Crimson Peak: Creeping to Scary (Very Slowly)

*Potential Spoiler Warning*

The issue with these Gothic horror films is that they take a little while to get to their point. Walking into the theater, we are all aware (or at least under the impression) that yes, we are seeing a ghost story, and it’s going to take place in this crumbling little manor house called Crimson Peak. That’s been established by everything we’ve seen about the movie so far. However, it takes half of the movie for characters to even arrive at Crimson Peak, and as the main character of this tale tells us, there are ghost stories, and there are stories that just happen to have ghosts in them. This happens to be the latter.


The story opens with Edith Cushing (played by Mia Wasikowska) explaining how ever since her mother died when she was little, she’s been able to see ghosts (though she hasn’t seen any since her mother’s ghost visited her and warned her to beware of Crimson Peak). Years later, Edith is an aspiring writer who is constantly turned down because her work is not ‘feminine enough’ (“They want me to write a romance!” She says, extremely scandalized, since her work does involve ghosts), living with her father (Jim Beaver, no stranger to the paranormal) and being adorably blind to the attentions of childhood friend Alan McMichael (Charlie Hunnam). Though she is shown to be extremely independent and unconcerned with balls and marriage, she falls under the spell of Thomas Sharpe (played by Tom Hiddleston- apparently director Guillermo del Toro’s first choice for the role was Benedict Cumberbatch, it’s starting to seem like if a role calls for dark, brooding, attractive Englishman, you get either one or the other. Cumberbatch not available? Oh let’s get the other one), an aristocratic Englishman who has come to America with his sister Lucille (Jessica Chastain, boy she is having a busy year) to seek loans from Edith’s father for an invention to harvest clay from deep within the earth.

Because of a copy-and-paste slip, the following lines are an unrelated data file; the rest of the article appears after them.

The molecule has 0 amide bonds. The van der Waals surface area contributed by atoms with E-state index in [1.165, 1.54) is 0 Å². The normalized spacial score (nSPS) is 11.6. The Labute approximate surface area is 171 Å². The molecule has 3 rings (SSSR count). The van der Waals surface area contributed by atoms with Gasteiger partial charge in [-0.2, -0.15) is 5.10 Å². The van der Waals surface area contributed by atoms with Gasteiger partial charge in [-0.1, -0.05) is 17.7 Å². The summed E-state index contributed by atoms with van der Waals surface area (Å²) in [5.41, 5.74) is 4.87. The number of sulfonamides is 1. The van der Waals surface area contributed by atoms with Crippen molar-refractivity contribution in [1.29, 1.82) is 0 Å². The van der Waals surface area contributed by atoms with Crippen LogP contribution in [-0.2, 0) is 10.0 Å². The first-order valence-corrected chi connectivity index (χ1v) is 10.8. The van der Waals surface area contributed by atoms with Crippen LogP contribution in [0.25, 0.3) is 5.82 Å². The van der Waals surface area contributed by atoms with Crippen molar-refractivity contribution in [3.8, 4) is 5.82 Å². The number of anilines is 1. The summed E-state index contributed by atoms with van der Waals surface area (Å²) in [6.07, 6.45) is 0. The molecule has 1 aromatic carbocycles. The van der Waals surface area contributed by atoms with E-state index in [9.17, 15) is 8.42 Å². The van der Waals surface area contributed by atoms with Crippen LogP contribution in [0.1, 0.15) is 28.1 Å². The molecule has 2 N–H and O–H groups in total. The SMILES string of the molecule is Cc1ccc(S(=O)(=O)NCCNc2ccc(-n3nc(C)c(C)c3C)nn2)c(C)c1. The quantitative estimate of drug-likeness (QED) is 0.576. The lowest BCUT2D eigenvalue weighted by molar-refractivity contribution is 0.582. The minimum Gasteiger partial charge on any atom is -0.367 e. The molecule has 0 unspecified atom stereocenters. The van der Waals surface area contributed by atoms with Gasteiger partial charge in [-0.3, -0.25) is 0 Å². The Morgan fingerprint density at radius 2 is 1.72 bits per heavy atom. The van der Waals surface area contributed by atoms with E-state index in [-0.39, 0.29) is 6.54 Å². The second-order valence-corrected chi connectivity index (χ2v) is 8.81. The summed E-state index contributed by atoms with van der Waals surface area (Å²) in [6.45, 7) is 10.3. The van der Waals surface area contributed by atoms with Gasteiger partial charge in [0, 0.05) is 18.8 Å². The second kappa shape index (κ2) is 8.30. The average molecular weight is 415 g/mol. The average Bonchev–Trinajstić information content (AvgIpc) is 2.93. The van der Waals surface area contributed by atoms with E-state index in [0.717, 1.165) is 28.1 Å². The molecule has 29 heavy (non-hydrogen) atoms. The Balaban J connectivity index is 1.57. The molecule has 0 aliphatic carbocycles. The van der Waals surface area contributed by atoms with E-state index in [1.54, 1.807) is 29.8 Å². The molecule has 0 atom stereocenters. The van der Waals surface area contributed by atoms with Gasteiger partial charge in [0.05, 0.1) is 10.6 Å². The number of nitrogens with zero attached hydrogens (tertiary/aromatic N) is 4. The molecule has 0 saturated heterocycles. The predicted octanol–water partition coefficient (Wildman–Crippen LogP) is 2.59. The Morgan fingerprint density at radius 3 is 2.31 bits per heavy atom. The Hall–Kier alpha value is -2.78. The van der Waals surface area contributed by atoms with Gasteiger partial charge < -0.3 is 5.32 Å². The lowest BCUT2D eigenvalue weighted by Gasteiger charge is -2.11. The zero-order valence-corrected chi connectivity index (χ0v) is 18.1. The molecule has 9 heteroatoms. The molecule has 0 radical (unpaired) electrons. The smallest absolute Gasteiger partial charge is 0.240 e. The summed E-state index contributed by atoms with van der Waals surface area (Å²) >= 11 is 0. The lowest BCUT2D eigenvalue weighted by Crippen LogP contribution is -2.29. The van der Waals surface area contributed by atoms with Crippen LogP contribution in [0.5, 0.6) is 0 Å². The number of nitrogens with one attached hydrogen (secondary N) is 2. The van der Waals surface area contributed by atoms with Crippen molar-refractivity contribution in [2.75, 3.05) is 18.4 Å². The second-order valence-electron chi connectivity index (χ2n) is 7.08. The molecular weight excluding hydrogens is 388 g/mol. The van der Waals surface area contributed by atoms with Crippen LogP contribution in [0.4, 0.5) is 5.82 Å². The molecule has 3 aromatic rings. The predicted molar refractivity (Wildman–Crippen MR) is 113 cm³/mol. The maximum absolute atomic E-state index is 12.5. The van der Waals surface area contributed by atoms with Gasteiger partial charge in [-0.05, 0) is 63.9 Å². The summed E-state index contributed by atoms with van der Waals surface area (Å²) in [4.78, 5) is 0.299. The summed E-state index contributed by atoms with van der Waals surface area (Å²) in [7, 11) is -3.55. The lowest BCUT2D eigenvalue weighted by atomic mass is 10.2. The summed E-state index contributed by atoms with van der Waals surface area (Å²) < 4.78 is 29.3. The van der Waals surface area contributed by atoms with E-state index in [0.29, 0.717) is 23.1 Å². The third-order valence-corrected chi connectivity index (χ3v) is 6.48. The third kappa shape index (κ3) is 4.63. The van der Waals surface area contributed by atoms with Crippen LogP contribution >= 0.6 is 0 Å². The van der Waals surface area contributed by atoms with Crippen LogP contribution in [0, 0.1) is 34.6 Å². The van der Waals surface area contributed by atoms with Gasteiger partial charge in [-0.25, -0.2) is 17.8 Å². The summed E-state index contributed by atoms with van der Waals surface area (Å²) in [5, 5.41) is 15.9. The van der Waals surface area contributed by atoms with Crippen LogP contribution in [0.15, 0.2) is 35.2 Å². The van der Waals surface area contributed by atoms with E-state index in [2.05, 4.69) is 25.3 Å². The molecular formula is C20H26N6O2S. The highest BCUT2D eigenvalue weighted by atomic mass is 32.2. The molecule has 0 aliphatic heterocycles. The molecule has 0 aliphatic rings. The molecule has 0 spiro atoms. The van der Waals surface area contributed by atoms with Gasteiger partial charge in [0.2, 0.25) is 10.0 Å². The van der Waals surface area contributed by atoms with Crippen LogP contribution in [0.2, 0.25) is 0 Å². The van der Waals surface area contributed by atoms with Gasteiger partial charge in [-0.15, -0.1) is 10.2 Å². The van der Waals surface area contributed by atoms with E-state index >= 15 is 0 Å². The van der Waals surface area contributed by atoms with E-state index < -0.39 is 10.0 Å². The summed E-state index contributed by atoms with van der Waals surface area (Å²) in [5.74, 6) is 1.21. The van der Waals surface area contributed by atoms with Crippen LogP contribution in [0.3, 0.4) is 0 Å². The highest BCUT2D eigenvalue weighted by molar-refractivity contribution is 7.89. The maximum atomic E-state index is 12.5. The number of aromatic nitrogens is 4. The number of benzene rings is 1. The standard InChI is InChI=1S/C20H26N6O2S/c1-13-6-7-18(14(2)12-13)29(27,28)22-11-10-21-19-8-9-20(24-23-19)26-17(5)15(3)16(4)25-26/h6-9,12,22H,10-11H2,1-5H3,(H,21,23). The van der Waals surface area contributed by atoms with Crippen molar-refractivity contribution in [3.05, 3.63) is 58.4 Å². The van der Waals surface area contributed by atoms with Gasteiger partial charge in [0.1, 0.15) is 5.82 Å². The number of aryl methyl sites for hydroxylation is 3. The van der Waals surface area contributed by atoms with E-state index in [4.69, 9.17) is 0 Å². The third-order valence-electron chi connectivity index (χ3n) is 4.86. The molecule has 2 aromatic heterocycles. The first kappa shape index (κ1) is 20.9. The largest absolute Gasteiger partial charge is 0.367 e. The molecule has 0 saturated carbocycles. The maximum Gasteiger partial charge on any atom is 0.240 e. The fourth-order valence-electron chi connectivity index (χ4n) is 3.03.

Sharpe begins reading Edith’s work and praising her, immediately catching her in his web. When an unfortunate accident befalls Mr. Cushing, Sharpe marries Edith and takes her away to his manor home in England, Allerdale Hall- otherwise known as Crimson Peak, for the red clay beneath it. Edith begins to be besieged by ghosts in the home, and though Lucille insists that she stays, Edith begins to realize there is more going on in the house that she had originally thought.

This movie takes its sweet time to get us to the heart of the action- for those who read my two paragraphs above and thought “why is it taking so long to get to Crimson Peak? Isn’t that the point?”, that was my exact thought process during the actual movie. The phrase “Crimson Peak” is not defined until halfway through the movie and ghosts don’t start creeping in for a little more after that, excluding Edith’s mother in the beginning.